Ligia (Megaligia) occidentalis Dana, 1853
Common name(s): Rock louse
|Ligia occidentalis from Dana Point, CA|
|(Photo by: Dave Cowles, April 1997)|
How to Distinguish from Similar Species: Does not get as large as Ligia pallasii, plus the very long uropods (trail out of the picture above) are nearly half as long as the body, while in L. pallassi they are much shorter.
Geographical Range: Sonoma County, CA to Central America.
Depth Range: Intertidal
Habitat: Rock crevices or under stranded Macrocystis algae in the high intertidal during high tides; ranges through intertidal at evening, especially at low tide.
Biology/Natural History: Hides most of the
day in crevices or under stones just above the high tide line. At
night and at low tides in cool weather, forages throughout the intertidal
zone. Is a scavenger, plus feeds on microscopic algae. This
species is nearly terrestrial--it must keep its gills moist (by dipping
the back of its abdomen into the water) but will drown if forced to stay
underwater. This species is very tolerant to water loss. They
are paler at night than during the day due to clustering and dispersal
Animals on dark backgrounds remain darker than do those on light backgrounds.
Ovigerous females have been observed at Monterey Bay in March, May, and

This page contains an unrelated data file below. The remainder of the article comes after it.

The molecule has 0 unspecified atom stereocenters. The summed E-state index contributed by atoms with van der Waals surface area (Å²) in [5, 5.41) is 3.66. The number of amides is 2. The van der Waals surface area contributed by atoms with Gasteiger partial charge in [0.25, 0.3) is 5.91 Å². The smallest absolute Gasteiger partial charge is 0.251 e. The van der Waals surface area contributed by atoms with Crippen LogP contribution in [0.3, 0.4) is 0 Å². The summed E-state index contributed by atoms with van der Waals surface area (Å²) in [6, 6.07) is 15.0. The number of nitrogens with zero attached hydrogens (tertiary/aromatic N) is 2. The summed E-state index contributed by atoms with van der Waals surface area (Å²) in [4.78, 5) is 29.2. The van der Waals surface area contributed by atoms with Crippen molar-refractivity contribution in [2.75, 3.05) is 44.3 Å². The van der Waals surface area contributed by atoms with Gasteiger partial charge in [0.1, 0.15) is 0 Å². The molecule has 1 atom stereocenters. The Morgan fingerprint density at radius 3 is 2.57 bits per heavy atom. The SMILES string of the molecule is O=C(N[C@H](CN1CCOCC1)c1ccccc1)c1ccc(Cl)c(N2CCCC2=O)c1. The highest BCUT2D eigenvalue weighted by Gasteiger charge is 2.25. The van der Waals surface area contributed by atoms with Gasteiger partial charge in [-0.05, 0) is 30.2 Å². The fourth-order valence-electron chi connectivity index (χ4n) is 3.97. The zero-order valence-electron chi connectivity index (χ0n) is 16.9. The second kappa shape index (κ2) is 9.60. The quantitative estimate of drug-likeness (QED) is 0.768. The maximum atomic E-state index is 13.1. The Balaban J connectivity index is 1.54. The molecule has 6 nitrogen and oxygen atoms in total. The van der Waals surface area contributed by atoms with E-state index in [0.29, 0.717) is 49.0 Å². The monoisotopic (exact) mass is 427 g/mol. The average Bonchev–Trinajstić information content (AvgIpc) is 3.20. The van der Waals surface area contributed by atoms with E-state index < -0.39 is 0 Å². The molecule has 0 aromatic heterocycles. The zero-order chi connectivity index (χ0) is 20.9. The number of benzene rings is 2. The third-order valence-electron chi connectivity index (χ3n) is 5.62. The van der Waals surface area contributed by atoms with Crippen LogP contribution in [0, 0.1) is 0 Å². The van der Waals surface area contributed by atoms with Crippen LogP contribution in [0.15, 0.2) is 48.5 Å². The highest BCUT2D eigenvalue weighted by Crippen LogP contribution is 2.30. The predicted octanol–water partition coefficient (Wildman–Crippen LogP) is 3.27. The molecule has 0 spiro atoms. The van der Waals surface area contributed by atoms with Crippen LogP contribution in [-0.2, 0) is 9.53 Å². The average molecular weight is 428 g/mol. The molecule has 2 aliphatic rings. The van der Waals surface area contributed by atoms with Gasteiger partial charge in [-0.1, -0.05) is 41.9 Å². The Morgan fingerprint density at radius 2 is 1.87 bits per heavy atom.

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Morris et al., 1980
Eberl, R., 2010. Sea-land transitions in isopods: pattern of symbiont distribution in two species of intertidal isopods Ligia pallasii and Ligia occidentalis in the Eastern Pacific. Symbiosis 1:1 pp. 107-116
Eberl, R., 2012. Distribution, habitat and food preferences of sympatric high intertidal isopod species, Ligia occidentalis and Ligia pallasii (Ligiidae: Oniscidea). Journal of Natural History 46: pp 29-30
Hurtado, L.A., M. Mateos, and C.A. Santamaria, 2010. Phylogeography of supralittoral rocky intertidal Ligia isopods in the Pacific region from Central California to Central Mexico. PLOS One 5:7 e11633
T.A. and E. Pfeiler, 2012. Mitochondrial DNA evidence for deep
genetic divergences in allopatric populations of the rocky intertidal isopod Ligia
occidentalis from the eastern Pacific. Molecular Phylogenetics
and Evolution 56: pp 468-473
Here is another, small individual from Little Corona del Mar, CA.